Wednesday july 25 Children’s program ■ Jester Nicolo Whimsey will perform (for children ages 4 through 9). 1:30 p.m. Free. Chevy Chase Library, 5625 Connecticut Ave. NW. 202-282-0021. Classes ■ Housing Counseling Services, a local nonprofit, will present a clinic to discuss options for avoiding foreclosure. 6 p.m. Free. Suite 100, 2410 17th St. NW. 202667-7712. ■ A weekly workshop will offer instruction in “Sahaja Yoga Meditation.” 7 p.m. Free. West End Library, 1101 24th St. NW. 202-724-8707. Concerts ■ Los Gaiteros de San Jacinto, a Colombian group, will perform. 6 p.m. Free. Millennium Stage, Kennedy Center. 202-467-4600. ■ The weekly Harbour Nights concert series will feature Jon Kaplan. 7 to 9 p.m. Free. Plaza, Washington Harbour, 3050 K St. NW. 202-295-5007. ■ “The 9 Songwriter Series” will feature locals Justin Trawick (shown), Andy Zipf, Molly Hagen, Luke Mitchem, Ken Wenzel, Charles Harrison, Ben Hofer, Kate Charnock and Nathan Robinson. 7 p.m. $10 to $20. Gibson Guitar Showroom, 709 G St. NW. wearethe9july25.eventbrite.com. ■ The U.S. Marine Band will perform works by Percy Grainger, Frank Ticheli and Johnny Mercer. 8 p.m. Free. West Terrace, U.S. Capitol. 202-433-4011. Discussions and lectures ■ The Woman’s National Democratic Club will host a seminar by Lenore Reinhart of Calvert Funds on “Socially Responsible Sustainable Investing. 6 to 7:30 p.m. $15; reservations required. Woman’s National Democratic Club, 1526 New Hampshire Ave. NW. 202-232-7363. ■ The University of Phoenix will present a “Personal Branding Workshop,” on how job seekers should market and brand themselves in today’s hiring environment. 6 to 8 p.m. Free; reservations suggested. University of Phoenix Washington D.C. Campus, Suite 150, 25 Massachusetts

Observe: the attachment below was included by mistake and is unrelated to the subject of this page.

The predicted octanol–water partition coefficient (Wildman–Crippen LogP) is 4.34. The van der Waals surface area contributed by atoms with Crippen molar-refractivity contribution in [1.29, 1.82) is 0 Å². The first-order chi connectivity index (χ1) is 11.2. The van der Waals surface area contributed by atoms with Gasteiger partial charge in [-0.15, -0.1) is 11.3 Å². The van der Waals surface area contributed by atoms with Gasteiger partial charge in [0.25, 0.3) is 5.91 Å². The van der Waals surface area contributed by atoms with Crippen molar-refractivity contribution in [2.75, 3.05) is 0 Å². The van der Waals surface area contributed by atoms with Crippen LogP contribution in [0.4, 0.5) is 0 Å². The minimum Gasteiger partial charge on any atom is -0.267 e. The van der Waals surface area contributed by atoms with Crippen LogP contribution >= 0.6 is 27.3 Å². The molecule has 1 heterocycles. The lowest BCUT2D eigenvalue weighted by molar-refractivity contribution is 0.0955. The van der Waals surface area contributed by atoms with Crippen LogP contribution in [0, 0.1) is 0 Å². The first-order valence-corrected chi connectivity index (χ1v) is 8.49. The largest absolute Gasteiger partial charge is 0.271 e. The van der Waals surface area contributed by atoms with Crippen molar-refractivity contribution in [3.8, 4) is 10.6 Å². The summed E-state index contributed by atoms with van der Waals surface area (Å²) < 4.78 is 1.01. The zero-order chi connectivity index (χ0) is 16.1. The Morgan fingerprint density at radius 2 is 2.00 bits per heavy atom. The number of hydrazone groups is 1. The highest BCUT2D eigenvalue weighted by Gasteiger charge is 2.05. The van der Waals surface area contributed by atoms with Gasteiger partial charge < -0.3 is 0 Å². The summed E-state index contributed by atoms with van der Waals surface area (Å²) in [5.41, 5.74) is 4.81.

Events Entertainment Ave. NW. uopwashingtondc.eventbrite.com. ■ Michael Mancilla will discuss his book “Love in the Time of HIV: The Gay Man’s Guide to Sex, Dating, and Relationships.” 6:30 to 8 p.m. Free. Cullen Room, Busboys and Poets, 1025 5th St. NW. 202-387-7638. ■ “Lie Detection 101” will feature Gregory Hartley and Maryann Karinch discussing tools featured in their new edition of “How to Spot a Liar.” 6:30 to 8:30 p.m. $20. International Spy Museum, 800 F St. NW. 202-393-7798. ■ Doug Herman, senior geographer at the National Museum of the American Indian, will discuss “Understanding Climate Change.” 6:45 to 8:45 p.m. $35. S. Dillon Ripley Center, 1100 Jefferson Drive SW. 202-633-3030. ■ Sam Kean will discuss his book “The Violinist’s Thumb: And Other Lost Tales of Love, War, and Genius, as Written by Our Genetic Code.” 7 p.m. Free. Politics and Prose, 5015 Connecticut Ave. NW. 202364-1919. Festival ■ A Peruvian festival — “Kaypi Peru, This Is Peru” — will feature an exhibition and sale of handicrafts by indigenous artisans, folk dances and live music, photo exhibitions, films, Peruvian food and drinks, botanical displays and hands-on activities. 10 a.m. to 5:30 p.m. Free. National Museum of the American Indian, 4th Street and Independence Avenue SW. americanindian.si.edu/calendar. The festival will continue Thursday through Sunday from 10 a.m. to 5:30 p.m. Films ■ “The Met: Live in HD Summer Encores” will feature Strauss’ “Der Rosenkavalier.” 6:30 p.m. $12.50. AMC Mazza Gallerie, 5300 Wisconsin Ave. NW. fathomevents.com. ■ A Jane Austen Film Fest will feature Joe Wright’s 2005 film “Pride & Prejudice,” starring Keira Knightley and Matthew Macfadyen. The event will include a book signing by Sandy Lerner, author of “Second Impressions.” 7 p.m. Free; reservations suggested. Dumbarton House, 2715 Q St. NW. janeaustenfilmfest.eventbrite.com.